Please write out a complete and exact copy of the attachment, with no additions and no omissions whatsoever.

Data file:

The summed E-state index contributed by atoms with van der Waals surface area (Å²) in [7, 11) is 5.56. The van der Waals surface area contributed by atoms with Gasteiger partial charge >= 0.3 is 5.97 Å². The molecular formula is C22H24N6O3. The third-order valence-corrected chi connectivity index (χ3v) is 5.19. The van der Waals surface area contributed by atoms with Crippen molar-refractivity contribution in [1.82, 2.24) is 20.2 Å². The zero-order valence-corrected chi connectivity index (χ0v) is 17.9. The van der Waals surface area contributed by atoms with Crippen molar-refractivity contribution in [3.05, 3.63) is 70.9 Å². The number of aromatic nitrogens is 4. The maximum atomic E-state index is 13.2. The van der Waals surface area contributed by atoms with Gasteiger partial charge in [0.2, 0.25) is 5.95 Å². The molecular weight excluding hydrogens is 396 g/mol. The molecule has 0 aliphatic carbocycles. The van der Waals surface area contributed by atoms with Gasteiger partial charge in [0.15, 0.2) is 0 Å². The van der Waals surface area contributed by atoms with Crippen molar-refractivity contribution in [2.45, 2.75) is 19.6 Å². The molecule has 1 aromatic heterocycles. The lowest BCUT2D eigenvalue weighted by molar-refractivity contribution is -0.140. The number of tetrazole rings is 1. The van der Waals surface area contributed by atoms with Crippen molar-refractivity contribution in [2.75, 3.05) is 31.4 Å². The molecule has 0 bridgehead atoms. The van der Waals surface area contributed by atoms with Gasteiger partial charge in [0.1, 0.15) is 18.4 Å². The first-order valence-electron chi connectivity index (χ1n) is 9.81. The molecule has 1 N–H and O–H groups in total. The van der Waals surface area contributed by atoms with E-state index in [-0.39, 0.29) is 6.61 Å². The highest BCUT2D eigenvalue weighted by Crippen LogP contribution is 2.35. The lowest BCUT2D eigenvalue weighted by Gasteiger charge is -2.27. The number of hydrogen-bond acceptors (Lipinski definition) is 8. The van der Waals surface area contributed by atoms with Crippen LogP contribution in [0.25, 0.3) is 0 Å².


The summed E-state index contributed by atoms with van der Waals surface area (Å²) in [7, 11) is 5.56. The van der Waals surface area contributed by atoms with Gasteiger partial charge >= 0.3 is 5.97 Å². The molecular formula is C22H24N6O3. The third-order valence-corrected chi connectivity index (χ3v) is 5.19. The van der Waals surface area contributed by atoms with Crippen molar-refractivity contribution in [1.82, 2.24) is 20.2 Å². The zero-order valence-corrected chi connectivity index (χ0v) is 17.9. The van der Waals surface area contributed by atoms with Crippen molar-refractivity contribution in [3.05, 3.63) is 70.9 Å². The number of aromatic nitrogens is 4. The maximum atomic E-state index is 13.2. The van der Waals surface area contributed by atoms with Gasteiger partial charge in [0.2, 0.25) is 5.95 Å². The molecular weight excluding hydrogens is 396 g/mol. The molecule has 0 aliphatic carbocycles. The van der Waals surface area contributed by atoms with Gasteiger partial charge in [0.15, 0.2) is 0 Å². The van der Waals surface area contributed by atoms with Crippen molar-refractivity contribution in [2.45, 2.75) is 19.6 Å². The molecule has 1 aromatic heterocycles. The lowest BCUT2D eigenvalue weighted by molar-refractivity contribution is -0.140. The number of tetrazole rings is 1. The van der Waals surface area contributed by atoms with Crippen molar-refractivity contribution in [2.75, 3.05) is 31.4 Å². The molecule has 0 bridgehead atoms. The van der Waals surface area contributed by atoms with Gasteiger partial charge in [0.1, 0.15) is 18.4 Å². The first-order valence-electron chi connectivity index (χ1n) is 9.81. The molecule has 1 N–H and O–H groups in total. The van der Waals surface area contributed by atoms with E-state index in [-0.39, 0.29) is 6.61 Å². The highest BCUT2D eigenvalue weighted by Crippen LogP contribution is 2.35. The lowest BCUT2D eigenvalue weighted by Gasteiger charge is -2.27. The number of hydrogen-bond acceptors (Lipinski definition) is 8. The van der Waals surface area contributed by atoms with Crippen LogP contribution in [0.25, 0.3) is 0 Å².